A – I think you have to plan it. You have to make sure you’re spending your time on the ground doing the things that need to be done from there, and not remotely.

That’s a really important part – the ability to use their boardrooms and meeting rooms so that you can have face-to-face meetings. So much of business can be done from a distance, but you just can’t build face-to-face relationships that can be a real differentiator in making decisions and accelerating how fast you can move.

I think the time spent in New York is best served meeting face-to-face with the people who are in New York, showing them that we’re a) smart enough to know where they are and smart enough to be there to meet them face-to-face, because we know that that drives really good business, because we’re talking about big, big corporate partnerships, and b) New York City is an incredible hub for the news media, so the opportunity to build out our PR strategy and our thought-leadership strategy will require a lot of relationship building with the media hubs that are headquartered in New York City.

Q – What can you tell me about the current state of the company regarding headcount, revenue, customers and so on?

A – We’re at eight team members right now and we’re getting ready to hire six more people.

We just hit $700,000 in annual recurring revenue, last night at 5 o’clock.

Our three most recent customers are TD, Manulife and lululemon in the enterprise space. With lululemon, the amount of business that we do with them just increased by about tenfold, so we’re starting to see really good success and building really positive relationships with our customers. They’re seeing the value.

We are going to headquarter our sales and marketing out of New York City. So, we will use the shared space at Communitech NYC probably for six months for that acceleration, and to make sure we know where in town we need to be, and then we’ll move to a more permanent office space there.

We want to take advantage of the American-trained and experienced enterprise sales employee base.

Just like we want to keep our research and product team here in Waterloo, close to the well of University of Waterloo and Laurier, we want to go to where the real proven talent is for sales and marketing, as well.

Q – That’s exactly what the authors of last year’s Compass report on Waterloo Region’s startup ecosystem suggested; that instead of trying to run U.S. sales and marketing activities from Canada, it’s best to land in-market and hire people with the contacts and cultural familiarity with the customers you’re going after.

A – I couldn’t agree more.

When I went to New York in December, I met with four or five VPs of sales, and everything about them was different than the ones up here.

There’s a sales culture in the United States that does not apologize for having something of value to sell you, and I’d rather go and get that [culture] than try and train it.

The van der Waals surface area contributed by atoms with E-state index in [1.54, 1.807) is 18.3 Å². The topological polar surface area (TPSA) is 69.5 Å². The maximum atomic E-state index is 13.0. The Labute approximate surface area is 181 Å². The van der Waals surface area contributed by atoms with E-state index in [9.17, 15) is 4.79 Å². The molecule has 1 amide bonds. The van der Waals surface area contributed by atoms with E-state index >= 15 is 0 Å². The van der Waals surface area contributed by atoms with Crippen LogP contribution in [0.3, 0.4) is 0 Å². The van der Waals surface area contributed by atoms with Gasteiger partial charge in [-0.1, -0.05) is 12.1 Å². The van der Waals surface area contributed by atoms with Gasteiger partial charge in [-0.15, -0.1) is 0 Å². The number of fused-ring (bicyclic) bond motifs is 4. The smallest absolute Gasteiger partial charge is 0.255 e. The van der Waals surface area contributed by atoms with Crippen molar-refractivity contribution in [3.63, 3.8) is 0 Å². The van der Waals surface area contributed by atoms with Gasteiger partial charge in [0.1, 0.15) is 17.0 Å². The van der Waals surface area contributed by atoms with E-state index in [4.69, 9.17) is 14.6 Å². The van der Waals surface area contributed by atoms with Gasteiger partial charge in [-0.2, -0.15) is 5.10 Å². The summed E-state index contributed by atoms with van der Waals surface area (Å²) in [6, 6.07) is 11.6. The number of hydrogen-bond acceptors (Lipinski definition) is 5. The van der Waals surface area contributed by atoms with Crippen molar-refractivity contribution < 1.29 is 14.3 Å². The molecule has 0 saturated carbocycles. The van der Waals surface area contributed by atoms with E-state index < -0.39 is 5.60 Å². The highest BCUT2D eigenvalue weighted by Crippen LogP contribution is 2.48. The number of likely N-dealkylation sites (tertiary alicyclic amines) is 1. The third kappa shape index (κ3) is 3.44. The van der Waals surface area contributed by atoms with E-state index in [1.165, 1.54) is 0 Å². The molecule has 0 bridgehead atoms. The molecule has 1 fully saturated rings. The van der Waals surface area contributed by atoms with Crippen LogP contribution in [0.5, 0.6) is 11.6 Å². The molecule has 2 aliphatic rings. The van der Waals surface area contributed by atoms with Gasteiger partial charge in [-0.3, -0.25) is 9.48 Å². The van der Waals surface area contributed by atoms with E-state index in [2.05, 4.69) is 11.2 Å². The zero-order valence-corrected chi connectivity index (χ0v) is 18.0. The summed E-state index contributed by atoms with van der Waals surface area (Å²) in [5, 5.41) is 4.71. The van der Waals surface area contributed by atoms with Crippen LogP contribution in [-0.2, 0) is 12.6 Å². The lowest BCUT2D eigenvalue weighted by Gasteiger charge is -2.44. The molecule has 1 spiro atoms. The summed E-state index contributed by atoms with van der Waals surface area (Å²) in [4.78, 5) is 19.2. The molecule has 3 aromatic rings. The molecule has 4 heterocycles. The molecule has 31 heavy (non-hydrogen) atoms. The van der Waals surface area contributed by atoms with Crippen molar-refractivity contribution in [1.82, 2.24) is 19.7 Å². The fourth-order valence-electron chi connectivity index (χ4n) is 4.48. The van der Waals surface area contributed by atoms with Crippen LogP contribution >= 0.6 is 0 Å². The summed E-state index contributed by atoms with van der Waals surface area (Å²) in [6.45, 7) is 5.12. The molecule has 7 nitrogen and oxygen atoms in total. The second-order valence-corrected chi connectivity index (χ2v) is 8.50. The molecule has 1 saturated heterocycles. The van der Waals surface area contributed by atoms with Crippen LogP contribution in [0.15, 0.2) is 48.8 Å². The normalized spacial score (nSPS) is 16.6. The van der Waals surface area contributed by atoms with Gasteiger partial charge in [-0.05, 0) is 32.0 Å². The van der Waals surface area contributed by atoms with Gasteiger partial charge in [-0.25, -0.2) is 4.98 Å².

The mentality is what you want; otherwise you would be slower to separate your company into two geographic locations. But if it’s worth it, it’s worth it, and so you figure out how to do it.

That was our assessment of this situation.

Q – How important is it for startups in this region and across Canada to take advantage of this kind of landing space?

A – I think it’s supremely important.

First of all, you need to go to where your market is, because you can only learn so much from a distance.

These are opportunities for soft landings. To go in without all the wear and tear and friction and expense of having to do it all on your own, you can go and warm up a market faster.

I think there’s the potential, within such strong ecosystems as Waterloo and Toronto and the Toronto-Waterloo corridor, to think that you can get everything you need from where you are. But you can get a little bit too centric in your thinking.

We look at the companies that are really successful that we want to model, and this is a very common theme of those companies – that they’ve gone towards their markets.

You’re going to do it sooner or later, so figure out how to do it sooner. And these soft-landing pads allow you to do it sooner.

Q – Anything else you’d like to say?

A – Don’t be afraid of the U.S.

We [at Plasticity] have this mentality of ‘Why not? Why not us? Why shouldn’t we? Why couldn’t we?’

There’s this fear of the big, bad United States, but the market is huge, the people are very talented and they take business very seriously. So go down and start doing business with them, because you’ll learn quick and you’ll grow quick.

Anthony Reinhart is Communitech’s Director of Editorial Strategy and senior staff writer. View from the ‘Loo looks at the issues, people and events that shape Waterloo Region’s technology sector.

About The Author

Anthony Reinhart
Director, Editorial Strategy

Anthony Reinhart is a veteran journalist who left the Globe and Mail to join Communitech in 2011. Tony has covered everything from crime, politics and courts to business, the arts and sports, and his writing has won numerous journalism awards. He is Communitech's Director of Editorial Strategy and senior staff writer.